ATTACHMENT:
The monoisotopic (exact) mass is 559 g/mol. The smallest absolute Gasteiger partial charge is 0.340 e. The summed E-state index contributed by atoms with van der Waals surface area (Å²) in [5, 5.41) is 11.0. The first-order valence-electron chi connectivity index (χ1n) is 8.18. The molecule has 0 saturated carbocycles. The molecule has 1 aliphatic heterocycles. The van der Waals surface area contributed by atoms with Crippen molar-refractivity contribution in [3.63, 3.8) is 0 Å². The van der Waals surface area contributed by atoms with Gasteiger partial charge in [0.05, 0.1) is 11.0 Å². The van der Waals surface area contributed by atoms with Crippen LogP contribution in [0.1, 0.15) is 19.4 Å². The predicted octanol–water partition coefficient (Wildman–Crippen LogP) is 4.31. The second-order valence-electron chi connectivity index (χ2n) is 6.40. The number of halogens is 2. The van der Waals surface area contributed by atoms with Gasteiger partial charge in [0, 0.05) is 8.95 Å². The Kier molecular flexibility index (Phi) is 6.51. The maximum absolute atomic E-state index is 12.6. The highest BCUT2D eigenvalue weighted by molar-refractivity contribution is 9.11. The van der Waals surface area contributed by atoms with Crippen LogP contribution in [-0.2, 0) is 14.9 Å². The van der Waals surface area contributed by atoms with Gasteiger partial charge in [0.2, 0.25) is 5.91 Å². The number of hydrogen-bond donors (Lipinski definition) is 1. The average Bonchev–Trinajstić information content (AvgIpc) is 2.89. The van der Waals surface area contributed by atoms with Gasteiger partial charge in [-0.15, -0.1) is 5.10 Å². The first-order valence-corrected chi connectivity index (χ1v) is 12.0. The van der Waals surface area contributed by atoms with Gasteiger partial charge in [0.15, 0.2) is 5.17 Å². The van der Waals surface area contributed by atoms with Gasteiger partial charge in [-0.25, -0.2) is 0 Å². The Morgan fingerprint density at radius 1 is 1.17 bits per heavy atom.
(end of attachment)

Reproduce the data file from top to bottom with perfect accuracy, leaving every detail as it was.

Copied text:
The monoisotopic (exact) mass is 559 g/mol. The smallest absolute Gasteiger partial charge is 0.340 e. The summed E-state index contributed by atoms with van der Waals surface area (Å²) in [5, 5.41) is 11.0. The first-order valence-electron chi connectivity index (χ1n) is 8.18. The molecule has 0 saturated carbocycles. The molecule has 1 aliphatic heterocycles. The van der Waals surface area contributed by atoms with Crippen molar-refractivity contribution in [3.63, 3.8) is 0 Å². The van der Waals surface area contributed by atoms with Gasteiger partial charge in [0.05, 0.1) is 11.0 Å². The van der Waals surface area contributed by atoms with Crippen LogP contribution in [0.1, 0.15) is 19.4 Å². The predicted octanol–water partition coefficient (Wildman–Crippen LogP) is 4.31. The second-order valence-electron chi connectivity index (χ2n) is 6.40. The number of halogens is 2. The van der Waals surface area contributed by atoms with Gasteiger partial charge in [0, 0.05) is 8.95 Å². The Kier molecular flexibility index (Phi) is 6.51. The maximum absolute atomic E-state index is 12.6. The highest BCUT2D eigenvalue weighted by molar-refractivity contribution is 9.11. The van der Waals surface area contributed by atoms with Crippen LogP contribution in [-0.2, 0) is 14.9 Å². The van der Waals surface area contributed by atoms with Gasteiger partial charge in [0.2, 0.25) is 5.91 Å². The number of hydrogen-bond donors (Lipinski definition) is 1. The average Bonchev–Trinajstić information content (AvgIpc) is 2.89. The van der Waals surface area contributed by atoms with Gasteiger partial charge in [-0.15, -0.1) is 5.10 Å². The first-order valence-corrected chi connectivity index (χ1v) is 12.0. The van der Waals surface area contributed by atoms with Gasteiger partial charge in [0.15, 0.2) is 5.17 Å². The van der Waals surface area contributed by atoms with Gasteiger partial charge in [-0.25, -0.2) is 0 Å². The Morgan fingerprint density at radius 1 is 1.17 bits per heavy atom.